We pride ourselves with our safeguarding department. Child safety and protection is our number one priority.
At the World Youth Organisation, we provide a vast number of opportunities for young people across the globe. It is an honour to be involved in such a brilliant charity, but none of this can be possible unless we ensure the safety of the young people we provide these chances for.
That is where safeguarding, and my role of designated Safeguarding Officer comes in. I work in Paediatrics at Bedford Hospital NHS Trust, and I am coming across safeguarding issues more and more as young people pass through our ward. I will use this experience to help the WYO when it comes to safeguarding issues.
We can offer the most amazing opportunity in the world, but none of it would be worth it without the guarantee of that young person’s welfare. Young people have a right to be safe and to be treated properly and ANY inkling that the young person you are working with is not being treated as such should be acted upon. Safeguarding is everyone’s responsibility.
You may be wondering how you approach these situations. What if your suspicions are wrong? What if you offend the child or their family? That is where my role of the designated Safeguarding Officer comes in. Treating these situations with dignity and empathy is paramount in gaining as much information to ascertain whether a child is in danger or not.
Child welfare concerns may arise in many different situations. By a relative, friend or stranger; in person or on the internet; physical, sexual or emotional. You should always keep an eye out for signs that a child may be in trouble. Young people who have sudden changes of behaviour, have consistently poor hygiene or flinch at sudden movements.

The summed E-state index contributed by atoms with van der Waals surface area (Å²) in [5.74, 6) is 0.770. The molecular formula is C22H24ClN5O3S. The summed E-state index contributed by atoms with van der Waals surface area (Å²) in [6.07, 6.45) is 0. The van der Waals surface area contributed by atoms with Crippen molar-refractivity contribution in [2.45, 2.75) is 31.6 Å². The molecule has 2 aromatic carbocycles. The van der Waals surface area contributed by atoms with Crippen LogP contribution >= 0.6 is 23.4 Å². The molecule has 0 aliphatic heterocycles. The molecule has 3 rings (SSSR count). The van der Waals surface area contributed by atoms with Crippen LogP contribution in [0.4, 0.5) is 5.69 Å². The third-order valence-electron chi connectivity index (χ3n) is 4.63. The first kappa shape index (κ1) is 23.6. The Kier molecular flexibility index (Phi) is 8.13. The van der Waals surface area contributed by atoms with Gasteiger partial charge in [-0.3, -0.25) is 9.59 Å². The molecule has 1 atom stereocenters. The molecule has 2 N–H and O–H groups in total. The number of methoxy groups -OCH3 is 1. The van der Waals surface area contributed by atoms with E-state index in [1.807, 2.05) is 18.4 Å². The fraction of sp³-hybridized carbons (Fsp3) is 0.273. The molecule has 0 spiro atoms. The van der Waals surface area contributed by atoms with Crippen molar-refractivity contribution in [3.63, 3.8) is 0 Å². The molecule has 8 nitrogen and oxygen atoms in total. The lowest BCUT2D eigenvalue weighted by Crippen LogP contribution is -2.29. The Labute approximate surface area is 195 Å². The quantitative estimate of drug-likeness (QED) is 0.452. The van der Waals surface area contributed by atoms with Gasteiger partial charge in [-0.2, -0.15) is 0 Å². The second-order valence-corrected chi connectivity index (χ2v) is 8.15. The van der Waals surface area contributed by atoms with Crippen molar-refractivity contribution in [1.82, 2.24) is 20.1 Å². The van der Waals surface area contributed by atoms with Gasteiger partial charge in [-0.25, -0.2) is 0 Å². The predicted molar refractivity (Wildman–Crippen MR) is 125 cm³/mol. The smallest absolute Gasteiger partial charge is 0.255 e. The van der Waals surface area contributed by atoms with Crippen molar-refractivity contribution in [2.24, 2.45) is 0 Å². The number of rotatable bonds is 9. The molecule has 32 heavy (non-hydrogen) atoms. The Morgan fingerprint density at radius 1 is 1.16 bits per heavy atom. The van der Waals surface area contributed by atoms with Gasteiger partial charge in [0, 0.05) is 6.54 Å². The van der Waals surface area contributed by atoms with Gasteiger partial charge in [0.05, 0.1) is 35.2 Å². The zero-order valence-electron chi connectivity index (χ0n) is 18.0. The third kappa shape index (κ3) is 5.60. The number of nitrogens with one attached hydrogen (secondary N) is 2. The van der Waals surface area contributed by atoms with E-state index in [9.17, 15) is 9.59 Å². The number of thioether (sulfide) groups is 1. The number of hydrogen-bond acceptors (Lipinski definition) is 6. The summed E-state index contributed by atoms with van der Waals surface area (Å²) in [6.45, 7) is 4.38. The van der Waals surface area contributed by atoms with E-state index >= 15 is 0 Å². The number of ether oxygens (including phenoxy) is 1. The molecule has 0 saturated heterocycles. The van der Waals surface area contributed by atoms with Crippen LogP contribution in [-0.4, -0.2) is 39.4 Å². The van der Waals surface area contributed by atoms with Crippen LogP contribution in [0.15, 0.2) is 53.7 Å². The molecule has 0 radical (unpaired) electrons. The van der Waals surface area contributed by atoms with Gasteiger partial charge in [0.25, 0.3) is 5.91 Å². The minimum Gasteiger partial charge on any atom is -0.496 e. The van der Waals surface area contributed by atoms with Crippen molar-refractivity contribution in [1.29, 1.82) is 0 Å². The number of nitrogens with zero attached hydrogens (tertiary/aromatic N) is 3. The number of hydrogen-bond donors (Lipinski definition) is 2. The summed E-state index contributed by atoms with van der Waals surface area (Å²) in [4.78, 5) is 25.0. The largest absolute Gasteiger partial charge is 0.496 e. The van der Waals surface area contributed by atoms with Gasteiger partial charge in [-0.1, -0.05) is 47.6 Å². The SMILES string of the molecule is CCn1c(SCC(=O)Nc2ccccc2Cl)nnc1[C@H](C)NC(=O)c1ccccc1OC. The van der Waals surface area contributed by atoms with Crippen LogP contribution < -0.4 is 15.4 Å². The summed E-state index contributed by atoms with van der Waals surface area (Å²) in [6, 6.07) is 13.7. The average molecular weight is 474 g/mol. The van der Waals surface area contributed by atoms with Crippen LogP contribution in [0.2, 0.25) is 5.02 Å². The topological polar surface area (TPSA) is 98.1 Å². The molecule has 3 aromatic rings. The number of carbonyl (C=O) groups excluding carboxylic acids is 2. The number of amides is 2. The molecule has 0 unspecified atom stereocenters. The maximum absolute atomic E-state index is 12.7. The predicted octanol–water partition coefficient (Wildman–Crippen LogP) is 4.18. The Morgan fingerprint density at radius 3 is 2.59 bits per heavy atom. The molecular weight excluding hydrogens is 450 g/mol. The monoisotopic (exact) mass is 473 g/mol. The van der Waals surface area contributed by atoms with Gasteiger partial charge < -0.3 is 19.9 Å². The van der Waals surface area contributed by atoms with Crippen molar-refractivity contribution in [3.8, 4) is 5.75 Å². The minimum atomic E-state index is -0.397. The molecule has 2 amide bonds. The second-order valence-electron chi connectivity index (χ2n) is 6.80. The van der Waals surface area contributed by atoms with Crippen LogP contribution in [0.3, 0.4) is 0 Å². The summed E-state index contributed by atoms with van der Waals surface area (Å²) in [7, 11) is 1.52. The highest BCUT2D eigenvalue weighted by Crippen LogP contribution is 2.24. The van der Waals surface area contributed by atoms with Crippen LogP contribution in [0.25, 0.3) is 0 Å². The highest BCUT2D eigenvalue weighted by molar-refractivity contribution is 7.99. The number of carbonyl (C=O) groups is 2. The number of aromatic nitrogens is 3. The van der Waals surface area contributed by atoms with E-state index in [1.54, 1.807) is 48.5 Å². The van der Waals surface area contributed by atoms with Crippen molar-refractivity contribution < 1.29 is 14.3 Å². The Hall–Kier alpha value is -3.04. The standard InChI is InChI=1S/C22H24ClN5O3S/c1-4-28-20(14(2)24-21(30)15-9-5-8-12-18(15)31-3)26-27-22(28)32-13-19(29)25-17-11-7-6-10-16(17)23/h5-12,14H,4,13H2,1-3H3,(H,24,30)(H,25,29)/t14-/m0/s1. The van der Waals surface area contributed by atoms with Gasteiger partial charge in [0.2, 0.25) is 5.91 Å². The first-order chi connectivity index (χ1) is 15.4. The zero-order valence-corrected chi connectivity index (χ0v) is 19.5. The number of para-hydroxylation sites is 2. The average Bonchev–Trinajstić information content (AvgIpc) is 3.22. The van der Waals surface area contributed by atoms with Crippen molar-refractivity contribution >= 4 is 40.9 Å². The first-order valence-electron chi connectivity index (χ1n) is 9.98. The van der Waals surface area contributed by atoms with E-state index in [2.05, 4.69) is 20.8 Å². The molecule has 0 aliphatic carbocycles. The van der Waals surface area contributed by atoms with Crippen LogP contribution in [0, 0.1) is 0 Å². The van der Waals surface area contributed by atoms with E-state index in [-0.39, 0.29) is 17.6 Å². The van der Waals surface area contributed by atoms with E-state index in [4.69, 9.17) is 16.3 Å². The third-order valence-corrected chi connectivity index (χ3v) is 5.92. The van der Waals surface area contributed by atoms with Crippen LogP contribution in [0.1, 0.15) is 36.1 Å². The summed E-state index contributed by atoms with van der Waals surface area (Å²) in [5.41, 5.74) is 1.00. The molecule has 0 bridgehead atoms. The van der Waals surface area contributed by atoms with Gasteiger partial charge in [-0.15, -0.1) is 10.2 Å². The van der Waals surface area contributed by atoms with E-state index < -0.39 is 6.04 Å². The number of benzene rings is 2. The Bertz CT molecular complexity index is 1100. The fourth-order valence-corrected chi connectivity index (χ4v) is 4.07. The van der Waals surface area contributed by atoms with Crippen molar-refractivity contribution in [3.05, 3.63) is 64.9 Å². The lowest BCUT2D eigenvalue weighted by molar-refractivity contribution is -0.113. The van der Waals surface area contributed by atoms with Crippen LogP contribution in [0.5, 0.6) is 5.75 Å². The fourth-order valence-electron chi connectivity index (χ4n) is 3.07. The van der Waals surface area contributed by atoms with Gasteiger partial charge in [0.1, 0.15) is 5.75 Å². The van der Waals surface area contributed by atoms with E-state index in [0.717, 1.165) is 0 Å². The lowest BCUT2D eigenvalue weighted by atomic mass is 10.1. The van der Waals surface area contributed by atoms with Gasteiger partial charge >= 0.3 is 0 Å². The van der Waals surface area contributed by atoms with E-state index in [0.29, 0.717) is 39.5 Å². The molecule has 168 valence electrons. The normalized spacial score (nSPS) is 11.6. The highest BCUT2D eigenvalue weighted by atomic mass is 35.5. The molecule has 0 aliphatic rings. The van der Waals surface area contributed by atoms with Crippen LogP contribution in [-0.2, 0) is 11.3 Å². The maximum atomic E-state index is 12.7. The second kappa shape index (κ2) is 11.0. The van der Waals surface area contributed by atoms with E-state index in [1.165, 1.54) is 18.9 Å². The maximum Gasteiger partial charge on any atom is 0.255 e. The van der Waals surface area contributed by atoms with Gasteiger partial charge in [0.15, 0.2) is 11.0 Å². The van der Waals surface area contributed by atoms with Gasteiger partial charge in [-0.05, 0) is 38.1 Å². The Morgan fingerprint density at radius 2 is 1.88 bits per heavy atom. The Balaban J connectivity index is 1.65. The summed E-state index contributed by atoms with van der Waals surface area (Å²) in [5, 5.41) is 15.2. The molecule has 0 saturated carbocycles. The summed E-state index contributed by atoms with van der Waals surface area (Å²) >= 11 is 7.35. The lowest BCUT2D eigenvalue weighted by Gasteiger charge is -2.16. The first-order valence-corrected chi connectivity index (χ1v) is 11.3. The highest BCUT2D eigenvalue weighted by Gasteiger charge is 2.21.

There are a whole host of reasons that child welfare may not be being maintained, but also remember that a warning sign doesn’t always mean that young person is being abused. However, raising these concerns early can help stop a problem before it escalates.
Safeguarding children is important because, without it, some young people will develop into adulthood with health problems, difficulties in their social life and any potential career they wish to establish. The branches of safeguarding reach far and wide, but together we can help young people reach their potential.
If you have any concerns regarding the welfare of a young person, please contact me on [email protected] and we can help keep young people safe.
Mr Tom Carr
Safeguarding Officer UK
Equality and Diversity
This section is under construction.
Staffing and Volunteers
All our Executives and Trustees are DBS checked and qualified in dealing with safeguarding issues. All trustees have undertaken courses in: Safeguarding Children (Level 1) and Information Sharing.
Some of our trustees and staff require a little more knowledge with safeguarding. They have completed the following additional courses: Equality and Diversity and Safer Recruitment.
Our DSL (Designated Safeguarding Officer) is qualified in Level 3 Safeguarding. The highest level course and tailored for a DSL role.